2

I need to find a folder nested in a folder.

example:

/Volumes/"4T Virtual Machines"/outerfolder/innerfolder

mac $ pwd
/Volumes/4T Virtual Machines
mac $ ls -lR outerfolder/
total 0
-rw-r--r--  1 mac  staff     0B Aug 28 18:02 file1
-rw-r--r--  1 mac  staff     0B Aug 28 18:02 file2
drwxr-xr-x  5 mac  staff   170B Aug 28 18:04 innerfolder/
drwxr-xr-x  3 mac  staff   102B Aug 28 18:07 otherfolder/

outerfolder//innerfolder:
total 0
-rw-r--r--  1 mac  staff     0B Aug 28 18:04 aaa
-rw-r--r--  1 mac  staff     0B Aug 28 18:04 bbb
-rw-r--r--  1 mac  staff     0B Aug 28 18:04 ccc

outerfolder//otherfolder:
total 0
-rw-r--r--  1 mac  staff     0B Aug 28 18:07 justskip
mac $ 

Let's have two cases the outerfolder is at the root of the external drive and the outerfolder isn't at the root of the external drive. I should be able to modify one solution to the other.

I'm writing in applescript on macOS yosemite or later, but potentially invoking a Unix command from applescript. So the solution may be in all applescript or Unix command called from applescript. The Unix command approach

Here is the Unix command I have for finding the outer folder:

find /Volumes -type d -maxdepth 1 ! -name Volumes -exec find {} -type d -maxdepth 1 -name "Virtual Box" \; 

I tired a third nested find, but errored out

 find /Volumes -type d -maxdepth 1 ! -name Volumes -exec find {} -type d -maxdepth 1 -name "Virtual Box" -exec find {}  -type d -maxdepth 1 ! -name inner  \;
find: -exec: no terminating ";" or "+"
find: -exec: no terminating ";" or "+"
find: -exec: no terminating ";" or "+"
mac RC=1 😱  $ 
  • So what you basically want to do is to find a folder innerfolder which is directly within outerfolder, right? – nohillside Aug 28 '19 at 21:47
  • yes. But not in the startup drive. – historystamp Aug 28 '19 at 21:58
  • What makes you think it matters on which drive it is? The filesystem in Unix systems has a common root for all volumes/drives – nohillside Aug 28 '19 at 22:14
  • because the specification says the file directories will be on an external drive. I guess it doesn't make any difference in reality. – historystamp Aug 28 '19 at 22:28
3

I'm not quite sure of what you are looking for but the following will list all directories named "Virtual Box" starting with the deepest nested to the least.

find /Volumes -type d ! -name Volumes -name "Virtual Box" 2>/dev/null

EDIT: OK, understanding your requirement a bit better we can use the path predicate to match outerfolder/innerfolder

find /Volumes -type d -path '*outerfolder/innerfolder'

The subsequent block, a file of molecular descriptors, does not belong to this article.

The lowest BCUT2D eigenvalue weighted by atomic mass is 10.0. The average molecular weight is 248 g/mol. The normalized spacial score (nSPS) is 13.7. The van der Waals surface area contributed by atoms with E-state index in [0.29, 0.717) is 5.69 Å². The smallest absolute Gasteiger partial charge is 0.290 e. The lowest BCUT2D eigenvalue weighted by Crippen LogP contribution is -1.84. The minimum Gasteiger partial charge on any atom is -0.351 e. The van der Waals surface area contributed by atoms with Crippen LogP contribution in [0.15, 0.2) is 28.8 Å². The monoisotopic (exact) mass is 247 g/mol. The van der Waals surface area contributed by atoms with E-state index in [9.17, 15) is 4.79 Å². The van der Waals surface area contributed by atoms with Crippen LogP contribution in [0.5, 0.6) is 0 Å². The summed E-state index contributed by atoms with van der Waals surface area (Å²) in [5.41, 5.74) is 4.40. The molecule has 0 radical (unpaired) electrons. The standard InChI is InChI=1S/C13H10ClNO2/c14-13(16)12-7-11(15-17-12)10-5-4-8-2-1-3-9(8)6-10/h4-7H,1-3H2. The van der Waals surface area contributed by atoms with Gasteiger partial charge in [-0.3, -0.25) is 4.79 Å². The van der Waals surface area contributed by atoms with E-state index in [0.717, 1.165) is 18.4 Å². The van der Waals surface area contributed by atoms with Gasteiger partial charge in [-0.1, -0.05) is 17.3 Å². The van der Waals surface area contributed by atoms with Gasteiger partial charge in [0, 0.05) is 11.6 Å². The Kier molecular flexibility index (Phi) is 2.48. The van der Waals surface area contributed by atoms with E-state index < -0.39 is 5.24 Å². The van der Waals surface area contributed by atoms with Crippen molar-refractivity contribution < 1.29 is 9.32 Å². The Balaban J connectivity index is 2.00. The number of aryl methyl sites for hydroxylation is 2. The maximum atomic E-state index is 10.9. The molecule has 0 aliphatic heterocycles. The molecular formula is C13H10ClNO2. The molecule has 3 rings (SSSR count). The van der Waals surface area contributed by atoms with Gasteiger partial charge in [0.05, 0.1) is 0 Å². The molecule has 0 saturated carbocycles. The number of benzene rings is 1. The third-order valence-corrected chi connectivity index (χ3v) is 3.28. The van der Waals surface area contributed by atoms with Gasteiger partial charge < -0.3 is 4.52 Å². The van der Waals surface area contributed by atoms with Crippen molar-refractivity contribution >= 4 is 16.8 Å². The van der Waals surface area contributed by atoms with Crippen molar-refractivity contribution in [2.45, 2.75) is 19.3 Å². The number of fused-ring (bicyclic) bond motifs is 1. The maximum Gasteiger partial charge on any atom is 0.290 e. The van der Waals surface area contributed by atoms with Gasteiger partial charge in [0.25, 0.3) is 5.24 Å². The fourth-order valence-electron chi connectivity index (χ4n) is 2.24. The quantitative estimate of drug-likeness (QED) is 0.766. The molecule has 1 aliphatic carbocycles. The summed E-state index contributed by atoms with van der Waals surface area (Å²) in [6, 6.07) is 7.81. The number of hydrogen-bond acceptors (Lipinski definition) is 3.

• 2>/dev/null I assume your trying to get rid of the errors, but it's getting rid of everything. – historystamp Aug 28 '19 at 22:40
  • I think -name /Volumes and -name Volumes are the same. What is the diff if not? – historystamp Aug 28 '19 at 22:43
  • @historystamp Well, 2>/dev/null is sending standard error to the bit bucket and nothing else. Actually, -name Volumes will exclude /Volumes from the output, my mistake, will edit – fd0 Aug 28 '19 at 23:33
  • Works now. I had a function named "find" which was confusing things. – historystamp Aug 28 '19 at 23:38
  • Thanks for the -path example. I tried using -path on my own but I got errors. Your solution works! – historystamp Aug 29 '19 at 18:16
3

Assuming innerfolder needs to be directly within outerfolder:

find /Volumes -type d -name "outerfolder" -exec test -d {}/"innerfolder" \; \
                                          -exec echo {}/"innerfolder" \;

(formatted for readabiliy, you can also put everything on one line and remove the trailing \ from the first line)

0

Running fd0's solution:

find /Volumes -type d -path '*outerfolder/innerfolder'

You get the annoying "Permission denied" messages. You could send all error messages to /dev/null, but that's too drastic to me.

find: /Volumes/4T Virtual Machines/.DocumentRevisions-V100: Permission denied
find: /Volumes/4T Virtual Machines/.TemporaryItems: Permission denied
find: /Volumes/4T Virtual Machines/.Trashes: Permission denied
/Volumes/4T Virtual Machines/outerfolder/innerfolder
/Volumes/4T Virtual Machines/outerfolder/otherfolder/outerfolder/innerfolder
mac RC=1 😱  $ 

I combined fd0 answer with a previous poster's way of getting rid of permission's errors.

 { LC_ALL=C find /Volumes -type d -path '*outerfolder/innerfolder'  3>&2 2>&1 1>&3 | grep --color=auto -v -e 'Permission denied' -e 'Operation not permitted' 1>&3; [ $? = 1 ];  } 3>&2 2>&1


/Volumes/4T Virtual Machines/outerfolder/innerfolder
/Volumes/4T Virtual Machines/outerfolder/otherfolder/outerfolder/innerfolder

The downside of using the find command is that it takes a long while should you include the timemachine backup disk.

You must log in to answer this question.

Not the answer you're looking for? Browse other questions tagged .